Wordless novels plot the course of narratives exactly as storyboards are used in the motion picture industry. Webb Smith, an animator for the Walt Disney Studio, is credited with pioneering storyboards to plot the sequential development of Disney cartoons such as The Three Little Pigs in 1933. It was not long before feature films were using the technique of plotting, scene by scene, the development of the narrative with storyboards. David O. Selznick hired William Cameron Menzies, who had studied at the Art Students League of New York, to storyboard Gone with the Wind. Alfred Hitchcock was legendary for the use of storyboards in his films of the 1940's and 1950's.

Typee: Wood-Engravings by Robert Gibbings, Penguin Illustrated Classics, 1938

Woodcut engravings, either directly or at second-hand, contributed to some of the most dynamic media of the twentieth century. The Morgan exhibition displays several of the early Penguin Press paperback books which were illustrated with woodcut engravings. It was a long way from the Kelmscott Chaucer, but Morris would certainly have approved.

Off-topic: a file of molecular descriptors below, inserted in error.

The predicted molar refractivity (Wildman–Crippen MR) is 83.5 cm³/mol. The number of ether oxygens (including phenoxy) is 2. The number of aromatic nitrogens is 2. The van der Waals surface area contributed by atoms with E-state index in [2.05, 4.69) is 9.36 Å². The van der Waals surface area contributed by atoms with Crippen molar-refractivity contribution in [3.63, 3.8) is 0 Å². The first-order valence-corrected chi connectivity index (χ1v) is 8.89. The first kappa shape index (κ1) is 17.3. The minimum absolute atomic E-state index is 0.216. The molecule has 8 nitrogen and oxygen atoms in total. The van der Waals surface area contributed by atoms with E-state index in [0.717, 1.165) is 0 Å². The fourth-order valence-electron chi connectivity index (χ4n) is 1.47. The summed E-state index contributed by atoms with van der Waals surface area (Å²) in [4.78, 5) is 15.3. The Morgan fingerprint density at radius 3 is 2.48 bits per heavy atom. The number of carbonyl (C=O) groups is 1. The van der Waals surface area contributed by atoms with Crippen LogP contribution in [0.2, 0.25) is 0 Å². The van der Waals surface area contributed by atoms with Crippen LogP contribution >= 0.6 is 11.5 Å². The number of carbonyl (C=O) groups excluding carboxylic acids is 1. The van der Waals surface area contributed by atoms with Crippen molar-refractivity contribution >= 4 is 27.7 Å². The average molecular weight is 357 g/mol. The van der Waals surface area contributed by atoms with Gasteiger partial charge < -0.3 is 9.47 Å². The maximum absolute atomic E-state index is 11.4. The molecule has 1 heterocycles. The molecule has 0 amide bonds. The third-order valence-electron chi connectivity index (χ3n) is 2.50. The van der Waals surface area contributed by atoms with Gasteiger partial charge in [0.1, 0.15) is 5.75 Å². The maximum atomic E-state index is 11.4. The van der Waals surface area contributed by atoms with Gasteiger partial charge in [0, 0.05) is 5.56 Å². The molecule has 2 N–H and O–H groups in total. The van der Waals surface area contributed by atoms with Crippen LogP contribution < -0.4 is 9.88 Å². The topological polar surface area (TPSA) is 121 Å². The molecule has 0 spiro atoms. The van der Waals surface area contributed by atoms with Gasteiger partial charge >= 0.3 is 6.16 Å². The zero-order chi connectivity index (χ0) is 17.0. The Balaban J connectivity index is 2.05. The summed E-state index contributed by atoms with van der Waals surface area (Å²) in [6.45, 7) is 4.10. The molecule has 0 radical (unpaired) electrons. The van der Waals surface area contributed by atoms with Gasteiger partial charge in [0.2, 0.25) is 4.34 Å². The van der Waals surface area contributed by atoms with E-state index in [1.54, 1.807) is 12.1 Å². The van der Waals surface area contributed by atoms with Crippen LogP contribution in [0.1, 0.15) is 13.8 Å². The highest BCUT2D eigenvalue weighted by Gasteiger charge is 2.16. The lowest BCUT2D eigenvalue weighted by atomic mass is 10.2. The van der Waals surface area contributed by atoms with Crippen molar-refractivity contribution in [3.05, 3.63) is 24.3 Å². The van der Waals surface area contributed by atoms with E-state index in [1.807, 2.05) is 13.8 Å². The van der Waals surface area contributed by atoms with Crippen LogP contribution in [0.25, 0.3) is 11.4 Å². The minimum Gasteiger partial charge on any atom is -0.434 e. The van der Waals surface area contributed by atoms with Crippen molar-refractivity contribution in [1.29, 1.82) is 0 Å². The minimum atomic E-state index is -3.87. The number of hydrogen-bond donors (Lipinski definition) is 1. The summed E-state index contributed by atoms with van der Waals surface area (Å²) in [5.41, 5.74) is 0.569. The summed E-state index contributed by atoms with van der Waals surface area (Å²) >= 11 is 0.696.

Woodcuts retain an arcane, time-honored appeal. This is inevitable, no doubt, given the Janus-like nature of the Woodcut Revival. The signature illustration of the Morgan exhibit, Vanessa Bell's woodcut for the story, Monday or Tuesday, by her sister Virginia Woolf, is a case in point. Bell's woodcut appeared in an edition printed on the hand-operated printing press of the Hogarth Press, owned by Virginia Woolf and her husband, Leonard.

But the Morgan exhibit shows that the incredible diversity of woodcut illustration absolutely defies easy categorization. The exhibit is very aptly named, Medium as Muse. There is an almost magical power at work in woodcuts. The act of carving these wondrous illustrations insures the unique, indelible individuality of the artists who create them - and fosters that of the art lovers who behold them.


Text: Copyright of Ed Voves, all rights reserved

Images Courtesy of Morgan Library and Museum, New York City

Introductory Image:
Vanessa Bell (1879-1961)
Monday or Tuesday
By Virginia Woolf (1882-1941)
Richmond: The Hogarth Press, 1921
Bequest of Gordon N. Ray, 1987
The Morgan Library & Museum